How do some Sensory Receptors Work?
The basic function of a sensory receptor is to respond and interpret a stimulus. They make us aware of our surrounding external environment. These stimuli can be categorized into three groups. They may be ions and macromolecules, physical variations in the environment or electromagnetic variation in visible light.
In the following examples, the full functioning of two types of receptors, namely the photoreceptors and nociceptors, can be understood.
As already mentioned, photoreceptors are specialized receptors found exclusively in the retina of the eye. They convert light into electrical signals that can trigger a response from the brain. The photoreceptor cells contain protein that absorbs the photons from the light source, thus stimulating a change in the cell membrane potential (difference in electric potential between the interior and the exterior of the cell). At present, there are three known photoreceptor cells in the mammalian eye. They are:
- Photosensitive retinal ganglion cells.
The two well-known photoreceptor cells are the rods and cones. The rods primarily contribute to night-time vision and the cones help in day-time vision. However, the chemical process that helps them achieve phototransduction is the same. A recently discovered set of mammalian photoreceptor cells called the intrinsically photosensitive retinal ganglion cells are thought to play a role in the circadian rhythm and pupillary light reflex (regulating the pupil size depending on the light intensity).
The rods are extremely photosensitive and are easily triggered by a single photon. In the presence of a low level of light, the visual experience is completely based on the functioning of the rods. On the contrary, cones require significantly higher levels of lights to produce a signal. There are three types of cone cells (S-cones, M-cones, and L-cones), which are classified according to their ability to respond to light of different wavelengths. This may be the reason why colors cannot be seen in low lights when only the rods are active.
Nociceptors are pain receptors that consist of sensory neuron which responds to harmful or potentially harmful stimuli by sending signals to the central nervous system, thereby alerting it of the possible threatening situation. If the brain reads the incoming signal as a credible threat, it creates a sensation of pain to divert attention to the area of the body, thus mitigating a possible danger. This whole process is known as nociception. The pain stimuli are detected by the peripheral terminal of the nociceptor cell, which is then transduced into electrical energy. When the electrical energy reaches a threshold value, an action potential is generated and the signal is conducted towards the brain. The nociceptors get triggered only when the physical, chemical or mechanical stimuli reaches the high threshold.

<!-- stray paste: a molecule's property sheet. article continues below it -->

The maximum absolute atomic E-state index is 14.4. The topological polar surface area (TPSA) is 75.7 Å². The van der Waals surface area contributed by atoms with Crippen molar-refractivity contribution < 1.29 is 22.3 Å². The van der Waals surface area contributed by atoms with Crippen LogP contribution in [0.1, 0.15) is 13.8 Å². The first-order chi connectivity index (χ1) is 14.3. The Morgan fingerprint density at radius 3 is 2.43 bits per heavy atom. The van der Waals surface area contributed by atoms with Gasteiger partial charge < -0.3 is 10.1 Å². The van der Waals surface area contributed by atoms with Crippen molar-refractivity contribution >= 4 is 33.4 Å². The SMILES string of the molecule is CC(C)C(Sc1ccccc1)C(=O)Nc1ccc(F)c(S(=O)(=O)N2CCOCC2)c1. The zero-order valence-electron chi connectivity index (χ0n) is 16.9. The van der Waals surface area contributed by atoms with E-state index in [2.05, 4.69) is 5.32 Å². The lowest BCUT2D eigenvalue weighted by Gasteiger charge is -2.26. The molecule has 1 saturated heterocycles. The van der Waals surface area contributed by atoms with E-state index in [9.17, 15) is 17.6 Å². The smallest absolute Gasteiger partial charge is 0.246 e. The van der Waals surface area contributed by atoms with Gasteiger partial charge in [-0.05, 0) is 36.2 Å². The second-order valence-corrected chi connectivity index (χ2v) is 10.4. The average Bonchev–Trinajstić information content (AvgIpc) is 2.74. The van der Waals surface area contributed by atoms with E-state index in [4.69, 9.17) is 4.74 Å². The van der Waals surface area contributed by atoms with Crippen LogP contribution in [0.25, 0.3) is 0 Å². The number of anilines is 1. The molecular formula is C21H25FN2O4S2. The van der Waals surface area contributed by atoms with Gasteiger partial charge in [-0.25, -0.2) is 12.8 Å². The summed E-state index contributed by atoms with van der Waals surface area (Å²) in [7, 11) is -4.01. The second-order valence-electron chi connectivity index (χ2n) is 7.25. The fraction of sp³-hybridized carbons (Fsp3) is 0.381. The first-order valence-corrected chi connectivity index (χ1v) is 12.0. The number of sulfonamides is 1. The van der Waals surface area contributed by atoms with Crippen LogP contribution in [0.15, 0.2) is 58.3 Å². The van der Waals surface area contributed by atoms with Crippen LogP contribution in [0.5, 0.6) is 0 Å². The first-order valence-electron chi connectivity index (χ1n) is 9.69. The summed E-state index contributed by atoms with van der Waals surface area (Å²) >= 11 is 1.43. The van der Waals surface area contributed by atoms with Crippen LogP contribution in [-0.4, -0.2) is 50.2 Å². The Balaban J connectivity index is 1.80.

How Important are the Sensory Receptors?
Sensory receptors, with their numerous functions, mediate a limitless number of processes in our body. These processes include vision, hearing, taste, touch and much more. One of the most significant forms of its function is to create awareness about the environment of the living organism and also about the condition of its inner environment. Hence, it can be inferred from all the studies that the sensory receptors play a very crucial part in an organism’s overall survival and well-being.
Common Mistakes and Pitfalls
Since there are a lot of classifications of the receptor types, based on so many factors, the students may confuse one name for the other and that may be a problem. So, it is important to learn the proper names and their consequent functions of the receptor cells.
Context and Applications
This topic is significant in the professional exams for both undergraduate and graduate courses, especially for:
- Bachelors of Science in Life sciences
- Bachelors of Anatomy
- Bachelors of Surgery (MBBS)